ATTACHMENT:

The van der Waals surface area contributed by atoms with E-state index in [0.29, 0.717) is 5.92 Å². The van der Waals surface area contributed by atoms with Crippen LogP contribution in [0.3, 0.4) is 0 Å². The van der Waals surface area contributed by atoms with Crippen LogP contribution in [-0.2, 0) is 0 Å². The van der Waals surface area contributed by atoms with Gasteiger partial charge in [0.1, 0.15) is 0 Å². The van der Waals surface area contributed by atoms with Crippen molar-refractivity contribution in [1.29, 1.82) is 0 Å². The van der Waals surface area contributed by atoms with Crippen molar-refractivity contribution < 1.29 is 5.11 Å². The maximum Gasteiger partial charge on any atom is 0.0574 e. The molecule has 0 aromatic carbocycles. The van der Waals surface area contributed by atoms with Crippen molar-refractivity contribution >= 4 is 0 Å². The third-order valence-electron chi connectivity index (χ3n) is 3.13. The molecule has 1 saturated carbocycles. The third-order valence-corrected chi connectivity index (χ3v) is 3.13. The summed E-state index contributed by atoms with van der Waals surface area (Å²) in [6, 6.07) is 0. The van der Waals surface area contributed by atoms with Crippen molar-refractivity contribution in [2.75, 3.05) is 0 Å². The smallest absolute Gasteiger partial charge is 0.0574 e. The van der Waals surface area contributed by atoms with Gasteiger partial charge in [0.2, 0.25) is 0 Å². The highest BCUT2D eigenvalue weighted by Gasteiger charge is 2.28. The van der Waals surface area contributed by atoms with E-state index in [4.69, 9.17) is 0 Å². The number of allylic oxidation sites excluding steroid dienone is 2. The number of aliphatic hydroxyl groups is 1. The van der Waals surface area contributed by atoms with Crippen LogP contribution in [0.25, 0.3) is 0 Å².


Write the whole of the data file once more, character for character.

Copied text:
The van der Waals surface area contributed by atoms with E-state index in [0.29, 0.717) is 5.92 Å². The van der Waals surface area contributed by atoms with Crippen LogP contribution in [0.3, 0.4) is 0 Å². The van der Waals surface area contributed by atoms with Crippen LogP contribution in [-0.2, 0) is 0 Å². The van der Waals surface area contributed by atoms with Gasteiger partial charge in [0.1, 0.15) is 0 Å². The van der Waals surface area contributed by atoms with Crippen molar-refractivity contribution in [1.29, 1.82) is 0 Å². The van der Waals surface area contributed by atoms with Crippen molar-refractivity contribution < 1.29 is 5.11 Å². The maximum Gasteiger partial charge on any atom is 0.0574 e. The molecule has 0 aromatic carbocycles. The van der Waals surface area contributed by atoms with Crippen molar-refractivity contribution >= 4 is 0 Å². The third-order valence-electron chi connectivity index (χ3n) is 3.13. The molecule has 1 saturated carbocycles. The third-order valence-corrected chi connectivity index (χ3v) is 3.13. The summed E-state index contributed by atoms with van der Waals surface area (Å²) in [6, 6.07) is 0. The van der Waals surface area contributed by atoms with Crippen molar-refractivity contribution in [2.75, 3.05) is 0 Å². The smallest absolute Gasteiger partial charge is 0.0574 e. The van der Waals surface area contributed by atoms with Gasteiger partial charge in [0.2, 0.25) is 0 Å². The highest BCUT2D eigenvalue weighted by Gasteiger charge is 2.28. The van der Waals surface area contributed by atoms with E-state index in [4.69, 9.17) is 0 Å². The number of allylic oxidation sites excluding steroid dienone is 2. The number of aliphatic hydroxyl groups is 1. The van der Waals surface area contributed by atoms with Crippen LogP contribution in [0.25, 0.3) is 0 Å².